The worst effect of denying the links between population and climate change is that it helps pave the way for disaster. Many of the areas with the fastest population growth are also facing the worst climate impacts. A comprehensive report published yesterday warned that the Western Sahel is on track for a population explosion that will exacerbate drought, conflict, militant violence and economic hardship.
"Rather than yielding an economic dividend, the conditions spawned by the region's persistently youthful, rapidly growing, high-fertility populations overwhelm the capabilities of state-run services, generate extensive urban slum conditions, slow if not stall economic and social progress, and aggravate ethnic tensions."
It follows in the footsteps of a 2019 Nature paper that issued the same dire warning, referring to the Sahel as a “powder keg”. Both studies point out the continued dismal status of women and girls as the main reason for the region’s very high fertility rates. Child and forced marriage, polygamy and violence against women and girls remain common due to poor enforcement of existing laws.
A report by the International Union for Conservation of Nature (IUCN) also found that, as a result of gender inequality, women and girls are worst affected by climate change impacts, while climate impacts further exacerbate gender-based violence and injustice, creating a horrible spiral with a very obvious solution: empower women.
Those who frame population as a ‘taboo’ issue are effectively encouraging the international community to stand by and watch as disaster unfolds and millions of women and girls continue to be stripped of their rights and dignity.
Both studies recommend investing in advancing the rights of women and girls, particularly by enforcing better protection and removing barriers to family planning and girls’ education. According to the UN, around half of women still have no bodily autonomy. In the words of UNFPA Director Natalia Kanem,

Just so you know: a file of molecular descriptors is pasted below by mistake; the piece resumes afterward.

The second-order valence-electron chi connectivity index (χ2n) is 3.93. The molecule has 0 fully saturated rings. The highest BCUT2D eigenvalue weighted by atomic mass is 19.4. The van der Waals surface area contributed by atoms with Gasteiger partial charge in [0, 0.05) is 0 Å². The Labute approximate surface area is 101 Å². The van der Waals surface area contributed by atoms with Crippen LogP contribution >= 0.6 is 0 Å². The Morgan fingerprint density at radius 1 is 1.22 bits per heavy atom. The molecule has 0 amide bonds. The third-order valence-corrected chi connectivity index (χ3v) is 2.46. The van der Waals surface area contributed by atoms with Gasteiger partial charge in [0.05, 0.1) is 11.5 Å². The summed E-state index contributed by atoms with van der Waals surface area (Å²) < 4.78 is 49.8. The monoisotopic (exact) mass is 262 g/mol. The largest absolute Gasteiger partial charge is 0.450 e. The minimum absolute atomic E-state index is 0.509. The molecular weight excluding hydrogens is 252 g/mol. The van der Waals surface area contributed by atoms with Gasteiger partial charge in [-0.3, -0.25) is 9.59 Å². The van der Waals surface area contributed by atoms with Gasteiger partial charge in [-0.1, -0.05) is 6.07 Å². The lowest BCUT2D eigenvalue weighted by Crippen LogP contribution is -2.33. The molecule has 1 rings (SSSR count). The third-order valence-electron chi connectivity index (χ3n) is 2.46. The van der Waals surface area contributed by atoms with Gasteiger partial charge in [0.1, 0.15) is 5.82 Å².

"The fact that nearly half of women still cannot make their own decisions about whether or not to have sex, use contraception or seek health care should outrage us all. In essence, hundreds of millions of women and girls do not own their own bodies. Their lives are governed by others."
Aside from directly improving countless lives, empowering solutions help mitigate climate change by reducing population growth, and boost climate resilience. When women are free to choose what happens to their bodies and lives, communities become more prosperous, peaceful and better prepared for environmental stresses.
Investing in global family planning also brings unmatched financial benefits. A 2014 assessment by the Copenhagen Consensus Center found that every one US Dollar spent on achieving universal access to sexual and reproductive health services yields a $120 benefit, and a 2019 report by the Guttmacher Institute estimated that fulfilling the unmet need for modern contraception in developing countries would save $16 billion a year in maternal healthcare by reducing the number of unintended pregnancies.
A whole range of other actions are needed to tackle the climate crisis, including, crucially, ones that are more effective in the short-term, but women’s empowerment is unmatched in the extent of the benefits and complete lack of downsides it brings to all of humanity and the natural world. A delegation from Population Matters is attending COP26 to encourage positive discussion of the population factor and urge greater investment in critically underfunded, empowering solutions. Follow us on Twitter to see our live updates from Glasgow!
We asked Sara Lara, Founder of Population Matters' Empower to Plan partner Women for Conservation, about the importance of family planning and girls' education for the climate and environment, and what she wants delegates at COP26 to know. Women for Conservation work to provide women and girls in rural Colombia with access to sexual and reproductive health services and engage communities in conservation efforts. Learn more and support them here.